Leasing commercial space to operate your business is an important process for any business owner. You want to be confident that the space fits your needs as well as your budget, and it may take you some time to find the right property.
Once you do find the space you are looking for, however, you should not rush through the steps to secure it. It is important that you review the lease closely and look out for any clauses or conditions that could ultimately hurt your business.
Clauses that limit the use of the space
Use and exclusive clauses can set strict limits on what you can and can’t do with the property. They might specify the type of signage you can use and the type of business you are permitted to conduct. I have seen client’s leases that actually prohibit the type of business activity that the client is wanting to conduct in the commercial space.
You might also see clauses that prohibit subletting or allow a landlord to take over the property if you cease operations, even if you still plan to pay rent.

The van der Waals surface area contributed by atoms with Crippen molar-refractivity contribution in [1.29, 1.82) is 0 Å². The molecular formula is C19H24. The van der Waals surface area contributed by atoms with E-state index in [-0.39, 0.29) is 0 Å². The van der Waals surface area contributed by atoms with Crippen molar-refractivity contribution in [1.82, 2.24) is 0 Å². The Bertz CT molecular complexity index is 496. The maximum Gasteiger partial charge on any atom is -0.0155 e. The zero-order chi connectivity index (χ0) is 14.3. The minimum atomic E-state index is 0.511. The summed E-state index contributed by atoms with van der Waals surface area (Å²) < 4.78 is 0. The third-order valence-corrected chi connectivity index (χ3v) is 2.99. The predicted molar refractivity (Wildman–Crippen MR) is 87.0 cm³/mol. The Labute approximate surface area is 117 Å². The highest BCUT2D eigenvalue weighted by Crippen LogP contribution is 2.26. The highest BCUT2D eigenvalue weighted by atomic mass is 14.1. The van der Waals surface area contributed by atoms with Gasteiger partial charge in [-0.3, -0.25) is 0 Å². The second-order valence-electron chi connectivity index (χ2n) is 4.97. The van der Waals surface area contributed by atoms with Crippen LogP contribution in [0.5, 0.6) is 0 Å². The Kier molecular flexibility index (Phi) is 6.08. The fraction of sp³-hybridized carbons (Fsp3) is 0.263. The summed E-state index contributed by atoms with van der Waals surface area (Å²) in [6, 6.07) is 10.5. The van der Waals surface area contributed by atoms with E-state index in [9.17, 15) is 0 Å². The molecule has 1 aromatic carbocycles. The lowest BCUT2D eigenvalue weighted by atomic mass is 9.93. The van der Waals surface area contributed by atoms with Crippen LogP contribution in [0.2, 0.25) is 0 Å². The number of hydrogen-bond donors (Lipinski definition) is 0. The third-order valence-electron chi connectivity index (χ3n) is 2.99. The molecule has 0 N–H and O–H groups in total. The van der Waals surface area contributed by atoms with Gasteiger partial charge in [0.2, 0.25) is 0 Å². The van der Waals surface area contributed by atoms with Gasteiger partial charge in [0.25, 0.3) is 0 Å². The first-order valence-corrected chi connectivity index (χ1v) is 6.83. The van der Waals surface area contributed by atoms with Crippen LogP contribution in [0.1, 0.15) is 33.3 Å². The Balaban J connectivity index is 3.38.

Rent increase clauses
Your lease could have a stipulation for automatic rent increases that catch you off guard. In some cases, the increases can seem unfair and extensive to a prospective tenant, so it is wise to address them before signing the lease. You should also be sure that you agree with the rent payment terms, including when rent is due and how long you have to get insurance.
Clauses that impact your business operations
Are there restrictions on parking or access that conflict with your needs? Do the security clauses protect your employees and customers? Commercial leases typically contain clauses that address these issues and it is important that you review them closely to ensure you are not agreeing to something that compromises the day-to-day operation of your business.
Consult an attorney before you sign a lease
Because you may not have experience with commercial leases, and because there is a lot on the line, it is a good idea to review a lease with an attorney before you sign it. With the help of an attorney who is familiar with these and other legal documents business owners must have, you can address and negotiate any potentially problematic or costly clauses.